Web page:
Crossref

 
 

Mandal A, Mohanty WK, Sharma SP, Biswas A, Sen J, Bhatt AK (2015). Geophysical signatures of uranium mineralization and its subsurface validation at Beldih, Purulia District, West Bengal, India: A case study. Geophys. Prospecting 63:713-726.
Crossref

 
 

Mandal A, Biswas A, Mittal S, Mohanty WK, Sharma SP, Sengupta D, Sen J, Bhatt AK (2013). Geophysical anomalies associated with uranium mineralization from Beldih mine, South Purulia Shear Zone, India. J. Geol. Soc. India 82(6):601-606.
Crossref

 
 

Mbonu PDC, Ebeniro JO, Ofoegbu CO, Ekine AS (1990). Geoelectric sounding for determination of aquifer characteristics in parts of the Umuahia area of Nigeria. Geophysics 56(2):284-291.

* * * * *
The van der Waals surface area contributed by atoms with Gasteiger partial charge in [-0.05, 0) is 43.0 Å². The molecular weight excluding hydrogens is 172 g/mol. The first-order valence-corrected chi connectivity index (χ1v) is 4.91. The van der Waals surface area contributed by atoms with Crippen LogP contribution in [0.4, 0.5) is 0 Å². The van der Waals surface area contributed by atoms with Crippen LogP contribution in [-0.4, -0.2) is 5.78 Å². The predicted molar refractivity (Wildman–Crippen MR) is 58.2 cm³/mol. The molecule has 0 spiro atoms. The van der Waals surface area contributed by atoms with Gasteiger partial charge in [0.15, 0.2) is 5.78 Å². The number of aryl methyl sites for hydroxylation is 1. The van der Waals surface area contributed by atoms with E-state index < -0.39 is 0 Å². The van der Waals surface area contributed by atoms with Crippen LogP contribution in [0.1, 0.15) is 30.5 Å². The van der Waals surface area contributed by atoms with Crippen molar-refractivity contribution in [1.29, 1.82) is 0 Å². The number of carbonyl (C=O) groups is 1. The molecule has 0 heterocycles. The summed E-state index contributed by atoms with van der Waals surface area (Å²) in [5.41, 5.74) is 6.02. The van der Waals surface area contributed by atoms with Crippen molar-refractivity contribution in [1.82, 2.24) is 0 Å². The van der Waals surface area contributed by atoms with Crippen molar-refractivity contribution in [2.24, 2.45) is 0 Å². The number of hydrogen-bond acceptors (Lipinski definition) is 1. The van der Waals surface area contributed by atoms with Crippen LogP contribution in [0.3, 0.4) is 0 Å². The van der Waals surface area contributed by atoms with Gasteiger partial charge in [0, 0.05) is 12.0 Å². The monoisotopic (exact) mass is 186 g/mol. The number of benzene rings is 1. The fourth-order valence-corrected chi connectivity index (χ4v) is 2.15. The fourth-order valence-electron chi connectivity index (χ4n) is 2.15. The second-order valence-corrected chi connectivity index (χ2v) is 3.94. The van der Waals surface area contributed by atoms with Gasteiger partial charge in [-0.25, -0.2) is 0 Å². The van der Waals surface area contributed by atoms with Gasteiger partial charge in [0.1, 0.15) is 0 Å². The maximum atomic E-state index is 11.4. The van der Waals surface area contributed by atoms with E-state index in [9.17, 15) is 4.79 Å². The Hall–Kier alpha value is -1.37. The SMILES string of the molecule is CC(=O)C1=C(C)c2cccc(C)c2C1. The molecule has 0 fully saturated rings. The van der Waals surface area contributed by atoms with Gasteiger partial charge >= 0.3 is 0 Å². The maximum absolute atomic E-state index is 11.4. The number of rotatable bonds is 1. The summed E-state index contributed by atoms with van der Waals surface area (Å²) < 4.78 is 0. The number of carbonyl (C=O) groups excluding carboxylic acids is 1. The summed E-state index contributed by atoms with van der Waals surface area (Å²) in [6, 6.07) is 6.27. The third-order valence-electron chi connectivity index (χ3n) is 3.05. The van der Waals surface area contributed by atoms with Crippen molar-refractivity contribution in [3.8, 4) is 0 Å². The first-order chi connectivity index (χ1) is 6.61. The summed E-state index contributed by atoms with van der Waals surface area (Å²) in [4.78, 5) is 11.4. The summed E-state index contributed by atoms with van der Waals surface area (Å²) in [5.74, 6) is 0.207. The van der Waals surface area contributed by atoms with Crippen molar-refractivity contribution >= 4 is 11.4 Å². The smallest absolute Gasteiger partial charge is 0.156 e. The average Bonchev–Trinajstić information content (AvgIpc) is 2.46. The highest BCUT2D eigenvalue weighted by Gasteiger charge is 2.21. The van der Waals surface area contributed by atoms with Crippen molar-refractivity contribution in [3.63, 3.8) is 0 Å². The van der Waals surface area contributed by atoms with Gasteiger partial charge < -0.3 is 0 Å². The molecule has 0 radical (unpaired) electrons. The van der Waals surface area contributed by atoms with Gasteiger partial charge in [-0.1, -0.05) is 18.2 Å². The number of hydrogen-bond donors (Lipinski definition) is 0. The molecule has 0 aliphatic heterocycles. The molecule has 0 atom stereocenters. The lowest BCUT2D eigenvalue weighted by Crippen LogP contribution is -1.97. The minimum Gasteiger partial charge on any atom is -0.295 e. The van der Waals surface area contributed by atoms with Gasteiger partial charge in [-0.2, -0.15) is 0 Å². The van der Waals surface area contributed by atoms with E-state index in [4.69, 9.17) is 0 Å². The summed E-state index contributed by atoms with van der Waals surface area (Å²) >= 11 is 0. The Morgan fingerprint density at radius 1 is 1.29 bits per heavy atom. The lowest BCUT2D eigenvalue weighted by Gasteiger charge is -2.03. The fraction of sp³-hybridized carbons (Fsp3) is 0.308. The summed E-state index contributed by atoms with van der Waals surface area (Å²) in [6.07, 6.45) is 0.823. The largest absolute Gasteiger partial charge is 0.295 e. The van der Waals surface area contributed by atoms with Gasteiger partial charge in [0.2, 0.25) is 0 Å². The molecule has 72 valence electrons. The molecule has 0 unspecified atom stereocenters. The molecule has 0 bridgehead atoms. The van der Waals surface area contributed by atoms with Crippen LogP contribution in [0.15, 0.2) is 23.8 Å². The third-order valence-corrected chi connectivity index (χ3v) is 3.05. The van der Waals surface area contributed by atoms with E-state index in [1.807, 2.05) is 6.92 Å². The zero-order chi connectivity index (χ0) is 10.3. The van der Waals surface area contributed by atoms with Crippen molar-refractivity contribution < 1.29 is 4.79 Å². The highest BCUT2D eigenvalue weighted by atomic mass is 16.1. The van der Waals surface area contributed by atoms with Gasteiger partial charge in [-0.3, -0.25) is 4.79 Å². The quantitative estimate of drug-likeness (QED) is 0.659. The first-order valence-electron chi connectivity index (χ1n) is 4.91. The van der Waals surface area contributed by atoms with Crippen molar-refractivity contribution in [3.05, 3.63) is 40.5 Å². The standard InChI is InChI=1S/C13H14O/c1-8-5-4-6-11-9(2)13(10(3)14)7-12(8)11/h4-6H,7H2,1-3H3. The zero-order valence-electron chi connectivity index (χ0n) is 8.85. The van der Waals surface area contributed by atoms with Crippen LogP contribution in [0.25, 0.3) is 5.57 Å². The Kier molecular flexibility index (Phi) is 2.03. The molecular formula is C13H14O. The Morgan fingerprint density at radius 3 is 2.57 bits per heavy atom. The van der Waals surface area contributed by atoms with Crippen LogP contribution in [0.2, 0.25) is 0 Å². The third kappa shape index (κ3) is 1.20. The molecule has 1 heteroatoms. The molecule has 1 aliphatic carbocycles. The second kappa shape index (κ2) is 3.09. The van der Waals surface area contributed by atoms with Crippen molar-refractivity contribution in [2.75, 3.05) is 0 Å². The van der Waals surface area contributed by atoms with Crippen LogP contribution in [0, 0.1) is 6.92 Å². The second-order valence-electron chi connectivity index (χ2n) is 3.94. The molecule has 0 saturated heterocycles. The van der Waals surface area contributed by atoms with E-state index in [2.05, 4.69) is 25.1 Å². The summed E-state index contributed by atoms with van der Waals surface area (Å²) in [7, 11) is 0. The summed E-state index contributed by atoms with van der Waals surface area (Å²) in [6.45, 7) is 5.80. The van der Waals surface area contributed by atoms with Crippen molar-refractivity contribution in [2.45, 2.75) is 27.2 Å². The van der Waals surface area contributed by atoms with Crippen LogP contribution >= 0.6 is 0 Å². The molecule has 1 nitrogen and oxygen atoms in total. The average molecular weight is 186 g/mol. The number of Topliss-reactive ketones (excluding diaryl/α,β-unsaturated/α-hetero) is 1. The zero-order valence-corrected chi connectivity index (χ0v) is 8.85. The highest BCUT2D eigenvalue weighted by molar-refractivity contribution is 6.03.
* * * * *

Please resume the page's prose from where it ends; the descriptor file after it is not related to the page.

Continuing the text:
Crossref

 
 

Nabighian MN (1972.) The analytical signal of two dimensional magnetic bodies with polygonal cross section – Its properties and use for automated anomaly interpretation. Geophysics 37:507-517.
Crossref

 
 

Nwankwo C, Nwosu L, Emujakporue G (2011). Determination of Dar Zarouk Parameters for the Assessment of Groundwater Resources Potential: Case Study of Imo State, South Eastern Nigeria. J. Econ. Sustain. Dev. 2(8):57-71.

 
 

O'Connel MD, Smith RS, Vallee MA (2005). Gridding aeromagnetic data using minimum curvature operator. The Leading Edge 42:142-145.
Crossref

 
 

Reid AB, Allsop JM, Granser H, Millett AJ, Somerton IW (1990). Magnetic interpretation in three dimensions using Euler deconvolution. Geophysics 55:80-91.
Crossref

 
 

Reid AB (2002). Short note Euler magnetic structural index of a thin bed fault; School of Earth Sciences, University of Leeds, United Kingdom.